National Daiquiri Day is celebrated on July 18 and to honor it, we thought we’d try a new recipe from Papa’s Pilar appropriately named the Hemingway Daiquiri.
After all, Papa’s Pilar Rum is inspired by Ernest Hemingway, who certainly enjoyed his tipple, especially in the company of good friends. To find out more about the history of the daiquiri, be sure to read the info below supplied by the good folks at Papa’s Pilar® Rum.
1.5 oz Papa’s Pilar® Blonde Rum
.5 oz fresh grapefruit juice
.75 fresh lime juice
1 tsp. Maraschino liqueur
1 tsp. sugar
Hand shake all ingredients with ice. Serve in a chilled glass. Garnish boldly with grapefruit.
History of the Daiquiri
The Daiquiri is named after a small Cuban town of the same name on the southern coast near Santiago. It was invented at the turn of the 20th century reportedly by an American mining engineer named Jennings Cox. It’s hard, as with any research into cocktail history to make any definitive claims. After all, the British Royal Navy was mixing Grog (rum, water, lime and sugar) together since Admiral Vernon ordered it in August of 1740. In 1909 Admiral Lucius W. Johnson, who was visiting Cuba enjoyed the drink so much he brought the recipe back to the Army Navy Club in Washington, D.C. Thereafter, the cocktail began wider enjoyment and consumption. The Daiquiri is still served at the club today.
Enter Ernest Hemingway
There are many variations of the Classic Daiquiri. Many began in Havana at the La Floridita Bar. Under the guidance of head bartender Constante, many of the most famous variants emerged. Unfortunately, today many people either do not know, or do not care what the accurate (or as closely as can be researched and deduced) ingredients in these recipes really are. At the center of this daiquiri dilemma is the Hemingway Daiquiri.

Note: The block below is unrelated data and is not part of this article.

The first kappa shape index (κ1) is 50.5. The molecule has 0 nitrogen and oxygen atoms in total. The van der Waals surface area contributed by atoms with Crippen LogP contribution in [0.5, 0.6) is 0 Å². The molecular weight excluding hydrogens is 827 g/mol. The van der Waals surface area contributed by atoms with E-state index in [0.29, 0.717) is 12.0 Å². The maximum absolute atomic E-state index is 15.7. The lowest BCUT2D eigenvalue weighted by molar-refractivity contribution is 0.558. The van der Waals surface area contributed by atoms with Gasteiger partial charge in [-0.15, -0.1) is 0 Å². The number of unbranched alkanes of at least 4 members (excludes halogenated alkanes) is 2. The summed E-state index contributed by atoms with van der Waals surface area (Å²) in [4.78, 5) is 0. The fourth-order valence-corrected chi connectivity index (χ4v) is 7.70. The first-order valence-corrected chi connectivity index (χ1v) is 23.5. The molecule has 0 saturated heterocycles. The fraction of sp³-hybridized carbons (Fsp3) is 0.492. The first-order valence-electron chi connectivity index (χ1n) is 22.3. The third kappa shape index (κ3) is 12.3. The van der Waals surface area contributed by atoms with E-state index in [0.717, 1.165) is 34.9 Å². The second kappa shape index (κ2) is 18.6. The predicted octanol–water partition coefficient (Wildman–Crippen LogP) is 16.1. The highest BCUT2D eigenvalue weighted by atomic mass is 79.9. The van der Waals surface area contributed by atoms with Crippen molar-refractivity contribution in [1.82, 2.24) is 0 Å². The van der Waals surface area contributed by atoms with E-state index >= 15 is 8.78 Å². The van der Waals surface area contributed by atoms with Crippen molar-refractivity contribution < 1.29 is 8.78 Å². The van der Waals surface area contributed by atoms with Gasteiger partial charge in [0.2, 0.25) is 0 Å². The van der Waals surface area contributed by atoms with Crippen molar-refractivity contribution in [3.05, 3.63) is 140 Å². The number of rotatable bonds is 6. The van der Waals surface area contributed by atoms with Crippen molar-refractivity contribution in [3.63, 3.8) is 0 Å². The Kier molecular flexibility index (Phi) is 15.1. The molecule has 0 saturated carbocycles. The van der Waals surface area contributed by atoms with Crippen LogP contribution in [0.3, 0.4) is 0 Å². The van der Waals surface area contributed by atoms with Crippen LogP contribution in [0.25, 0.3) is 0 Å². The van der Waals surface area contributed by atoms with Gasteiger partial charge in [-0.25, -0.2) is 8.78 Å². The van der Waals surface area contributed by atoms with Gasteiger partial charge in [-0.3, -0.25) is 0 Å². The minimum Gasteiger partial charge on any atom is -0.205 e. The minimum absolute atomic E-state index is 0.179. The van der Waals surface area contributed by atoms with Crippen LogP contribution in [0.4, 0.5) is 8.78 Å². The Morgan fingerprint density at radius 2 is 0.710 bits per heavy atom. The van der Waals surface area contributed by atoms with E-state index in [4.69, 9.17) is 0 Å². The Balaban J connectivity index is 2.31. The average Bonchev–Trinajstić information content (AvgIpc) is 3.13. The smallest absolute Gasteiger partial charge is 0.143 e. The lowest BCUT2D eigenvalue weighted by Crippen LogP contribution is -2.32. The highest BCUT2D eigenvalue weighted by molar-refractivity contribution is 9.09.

A basic Classic Daiquiri is 2 oz white rum, .75 oz fresh lime juice, 1 tsp sugar. Constante, working his own genius, offered the Daiquiri #3 in his 1935 recipe book by adding 1 tsp maraschino and 1 tsp grapefruit: his house daiquiri at the La Floridita. Many people have over time referred to this #3 as the Hemingway Daiquiri or the La Floridita Daiquiri. Constante however never did so. Simply calling it the #3. In 1939, Constante did offer a Floridita Daiquiri. This he called the #4 which left the grapefruit out. He also offered the E. Henmiway [sic] Special. This was the #3 served blended. Ernest loved his Daiquiri frozen. None of these confusing and subtle twists should be confused with the Papa Doble. Often people mention the Papa Doble and the Hemingway Daiquiri interchangeably. Hemingway was diabetic and avoided sugar. In this recipe he asked Constante, working from the Classic Daiquiri with only three ingredients, to double the rum (‘Doble’) and forgo the sugar. Thus 4 oz white rum and .75 oz fresh lime juice. Bold, just like Papa.
In the end, what is most important is to enjoy the rum and this special cocktail. We suspect Ernest would be less caught up with exact balances and more concerned with being surrounded by friends and revelry in a grand bar in Key West or Havana.